On February 4, 1895, Professor Mason read a paper on "Similarities in Culture," which, apparently, was his presidential address. In 1895 and 1896 the Joint Commission of the Scientific Societies, representing the Anthropological, Chemical, Entomological, Geological, National Geographic, and Philosophical societies, printed in folder form an advance monthly program of the meetings of the individual societies. The first issue was for April, 1895; the last was for May, 1896.
A joint meeting of the Anthropological Society of Washington and the Woman's Anthropological Society was held April 9, 1895, the program consisting of a symposium in Folklore, in which Dr Washington Matthews, Miss Elizabeth Bryant Johnston, and Col. Weston Flint took part. On the 23d another joint meeting was held, in which Mrs M. P. Seaman and Mr Frank H. Cushing were the speakers. A third joint meeting, continued from the other two, was held May 14, when Dr W. J. Hoffman, Mercy S. Sinsabaugh, and Ellen P. Cunningham presented papers. At these meetings Miss Fletcher presided.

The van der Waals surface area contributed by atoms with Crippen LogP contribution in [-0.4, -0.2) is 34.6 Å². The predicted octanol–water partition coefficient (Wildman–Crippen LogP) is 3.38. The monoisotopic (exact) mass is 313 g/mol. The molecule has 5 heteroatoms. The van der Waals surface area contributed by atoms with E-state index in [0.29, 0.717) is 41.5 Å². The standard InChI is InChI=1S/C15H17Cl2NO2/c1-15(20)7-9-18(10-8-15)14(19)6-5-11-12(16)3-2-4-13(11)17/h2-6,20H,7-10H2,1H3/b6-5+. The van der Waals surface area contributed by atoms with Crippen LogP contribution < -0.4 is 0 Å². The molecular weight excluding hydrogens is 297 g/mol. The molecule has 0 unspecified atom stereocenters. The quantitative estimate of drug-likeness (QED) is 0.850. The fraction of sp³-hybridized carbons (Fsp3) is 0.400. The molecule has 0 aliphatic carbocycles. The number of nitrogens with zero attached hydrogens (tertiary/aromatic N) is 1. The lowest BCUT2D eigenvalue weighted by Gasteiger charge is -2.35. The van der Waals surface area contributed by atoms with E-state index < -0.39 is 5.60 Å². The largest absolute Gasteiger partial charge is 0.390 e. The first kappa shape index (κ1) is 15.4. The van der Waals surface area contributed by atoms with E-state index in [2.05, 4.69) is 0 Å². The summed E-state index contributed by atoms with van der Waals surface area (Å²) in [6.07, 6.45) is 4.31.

A joint meeting of all the scientific societies of Washington was held January 14, 1896, at Builders' Exchange hall, to honor the memory of Dana, Pasteur, Helmholtz, and Huxley. Addresses were made by Major Powell, Surgeon General Sternberg, Prof. T. C. Mendenhall, and Dr Theodore Gill. On February 4 Major Powell delivered his presidential address under the auspices of the Joint Commission, at Builders' Exchange hall. His subject was "The Seven Illusions of Science."
In January of this year The American Anthropologist was changed from a quarterly to a monthly magazine. Under the auspices of the Joint Commission another series of Saturday lectures at the National Museum was given, from April 4 to May 23, those taking part being T. S. Palmer, L. O. Howard, F. A. Lucas, J. W. Powell, O. T. Mason, Gardiner G. Hubbard, J. Walter Fewkes, and W J McGee. The subjects covered a wide range.